The European Union’s Copernicus Climate Change Service releases its annual findings which show that globally 2021 was among the seven warmest on record. Europe experienced a summer of extremes with severe heatwaves in the Mediterranean and floods in central Europe. Meanwhile, global concentrations of carbon dioxide and – very substantially – methane continued to increase.

Today, the Copernicus Climate Change Service (C3S), implemented by the European Centre for Medium-Range Weather Forecasts (ECMWF) on behalf of the European Commission with funding from the European Union, releases new data showing that the last seven years globally were the seven warmest on record by a clear margin. Within these seven years, 2021 ranks among the cooler years, alongside 2015 and 2018. Meanwhile, Europe experienced its warmest summer on record, though close to previous warmest summers in 2010 and 2018. In conjunction with the Copernicus Atmosphere Monitoring Service (CAMS), C3S also reports that preliminary analysis of satellite measurements confirm that atmospheric greenhouse gas concentrations continued to rise during 2021, with carbon dioxide (CO2) levels reaching an annual global column-averaged record of approximately 414 ppm, and methane (CH4) an annual record of approximately 1876 ppb. Carbon emissions from wildfires worldwide amounted overall to 1850 megatonnes, especially fuelled by fires in Siberia. This was slightly higher than last year (1750 megatonnes of carbon emissions), although, the trend since 2003 is declining.

Global surface air temperatures

  • Globally, 2021 was the fifth warmest year on record, but only marginally warmer than 2015 and 2018
  • The annual average temperature was 0.3°C above the temperature of the 1991-2020 reference period, and 1.1-1.2°C above the pre-industrial level of 1850-1900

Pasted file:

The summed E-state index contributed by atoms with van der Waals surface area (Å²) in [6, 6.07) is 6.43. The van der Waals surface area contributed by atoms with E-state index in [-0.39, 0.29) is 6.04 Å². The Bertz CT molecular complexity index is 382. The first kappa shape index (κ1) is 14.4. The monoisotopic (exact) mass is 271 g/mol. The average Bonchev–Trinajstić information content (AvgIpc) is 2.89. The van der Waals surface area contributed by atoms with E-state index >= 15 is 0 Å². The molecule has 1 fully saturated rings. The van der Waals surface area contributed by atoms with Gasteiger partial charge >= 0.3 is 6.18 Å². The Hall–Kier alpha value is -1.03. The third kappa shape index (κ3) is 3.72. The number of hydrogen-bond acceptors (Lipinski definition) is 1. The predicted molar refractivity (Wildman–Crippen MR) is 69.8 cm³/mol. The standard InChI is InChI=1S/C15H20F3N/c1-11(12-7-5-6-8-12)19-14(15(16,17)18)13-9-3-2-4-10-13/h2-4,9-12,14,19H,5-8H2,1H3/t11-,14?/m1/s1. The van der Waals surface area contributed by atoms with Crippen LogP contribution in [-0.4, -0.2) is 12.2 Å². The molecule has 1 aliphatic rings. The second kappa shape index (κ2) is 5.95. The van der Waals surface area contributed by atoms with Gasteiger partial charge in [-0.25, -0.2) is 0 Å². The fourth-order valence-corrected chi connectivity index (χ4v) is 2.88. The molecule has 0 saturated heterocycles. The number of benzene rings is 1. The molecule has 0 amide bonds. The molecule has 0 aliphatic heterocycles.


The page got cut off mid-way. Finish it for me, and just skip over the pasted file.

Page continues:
• The last seven years have been the warmest years on record by a clear margin

Globally, the first five months of the year experienced relatively low temperatures compared to the recent very warm years. From June until October, however, monthly temperatures were consistently at least amongst the fourth warmest on record. Temperatures of the last 30 years (1991-2020) were close to 0.9°C above the pre-industrial level. Compared to this latest 30-year reference period, regions with most above average temperatures include a band stretching from the west coast of the USA and Canada to north-eastern Canada and Greenland, as well as large parts of central and northern Africa and the Middle East. The most below-average temperatures were found in western and easternmost Siberia, Alaska, over the central and eastern Pacific – concurrent with La Niña conditions at the beginning and the end of the year –, as well as in most of Australia and in parts of Antarctica.

Annual averages of global air temperature at a height of two metres estimated change since the pre-industrial period (left-hand axis) and relative to 1991-2020 (right-hand axis) according to different datasets: Red bars: ERA5 (ECMWF Copernicus Climate Change Service, C3S); Dots: GISTEMPv4 (NASA); HadCRUT5 (Met Office Hadley Centre); NOAAGlobalTempv5 (NOAA), JRA-55 (JMA); and Berkeley Earth. Credit: Copernicus Climate Change Service/ECMWF
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